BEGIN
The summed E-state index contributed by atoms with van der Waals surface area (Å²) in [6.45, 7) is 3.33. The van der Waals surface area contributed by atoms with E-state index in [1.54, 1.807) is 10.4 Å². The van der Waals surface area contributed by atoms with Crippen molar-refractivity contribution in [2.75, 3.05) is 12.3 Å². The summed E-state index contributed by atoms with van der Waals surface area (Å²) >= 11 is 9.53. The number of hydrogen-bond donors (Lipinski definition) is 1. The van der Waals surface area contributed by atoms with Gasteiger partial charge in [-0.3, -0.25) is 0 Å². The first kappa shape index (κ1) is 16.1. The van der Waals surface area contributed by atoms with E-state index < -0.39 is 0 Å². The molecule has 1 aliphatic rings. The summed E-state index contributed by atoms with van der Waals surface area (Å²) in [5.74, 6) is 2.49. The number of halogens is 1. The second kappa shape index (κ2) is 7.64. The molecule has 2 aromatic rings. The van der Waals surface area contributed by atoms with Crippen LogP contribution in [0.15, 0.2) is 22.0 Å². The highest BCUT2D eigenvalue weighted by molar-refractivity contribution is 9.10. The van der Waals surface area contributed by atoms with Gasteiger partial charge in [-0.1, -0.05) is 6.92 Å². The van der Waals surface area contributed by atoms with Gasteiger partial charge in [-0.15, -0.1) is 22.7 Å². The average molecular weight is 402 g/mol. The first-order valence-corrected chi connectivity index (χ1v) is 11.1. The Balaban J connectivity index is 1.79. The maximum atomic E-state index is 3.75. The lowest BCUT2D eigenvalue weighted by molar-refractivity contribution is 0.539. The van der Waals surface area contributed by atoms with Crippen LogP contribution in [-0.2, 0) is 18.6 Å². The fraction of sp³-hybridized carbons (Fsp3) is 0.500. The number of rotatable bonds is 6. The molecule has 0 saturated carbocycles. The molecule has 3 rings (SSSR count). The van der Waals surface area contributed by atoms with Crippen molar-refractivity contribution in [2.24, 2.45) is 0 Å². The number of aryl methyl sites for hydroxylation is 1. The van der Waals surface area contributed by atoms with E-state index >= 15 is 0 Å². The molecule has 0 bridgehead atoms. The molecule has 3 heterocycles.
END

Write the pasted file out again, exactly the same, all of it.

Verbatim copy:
The summed E-state index contributed by atoms with van der Waals surface area (Å²) in [6.45, 7) is 3.33. The van der Waals surface area contributed by atoms with E-state index in [1.54, 1.807) is 10.4 Å². The van der Waals surface area contributed by atoms with Crippen molar-refractivity contribution in [2.75, 3.05) is 12.3 Å². The summed E-state index contributed by atoms with van der Waals surface area (Å²) >= 11 is 9.53. The number of hydrogen-bond donors (Lipinski definition) is 1. The van der Waals surface area contributed by atoms with Gasteiger partial charge in [-0.3, -0.25) is 0 Å². The first kappa shape index (κ1) is 16.1. The van der Waals surface area contributed by atoms with E-state index < -0.39 is 0 Å². The molecule has 1 aliphatic rings. The summed E-state index contributed by atoms with van der Waals surface area (Å²) in [5.74, 6) is 2.49. The number of halogens is 1. The second kappa shape index (κ2) is 7.64. The molecule has 2 aromatic rings. The van der Waals surface area contributed by atoms with Crippen LogP contribution in [0.15, 0.2) is 22.0 Å². The highest BCUT2D eigenvalue weighted by molar-refractivity contribution is 9.10. The van der Waals surface area contributed by atoms with Gasteiger partial charge in [-0.1, -0.05) is 6.92 Å². The van der Waals surface area contributed by atoms with Gasteiger partial charge in [-0.15, -0.1) is 22.7 Å². The average molecular weight is 402 g/mol. The first-order valence-corrected chi connectivity index (χ1v) is 11.1. The Balaban J connectivity index is 1.79. The maximum atomic E-state index is 3.75. The lowest BCUT2D eigenvalue weighted by molar-refractivity contribution is 0.539. The van der Waals surface area contributed by atoms with Crippen LogP contribution in [-0.2, 0) is 18.6 Å². The fraction of sp³-hybridized carbons (Fsp3) is 0.500. The number of rotatable bonds is 6. The molecule has 0 saturated carbocycles. The molecule has 3 rings (SSSR count). The van der Waals surface area contributed by atoms with Crippen molar-refractivity contribution in [2.24, 2.45) is 0 Å². The number of aryl methyl sites for hydroxylation is 1. The van der Waals surface area contributed by atoms with E-state index >= 15 is 0 Å². The molecule has 0 bridgehead atoms. The molecule has 3 heterocycles.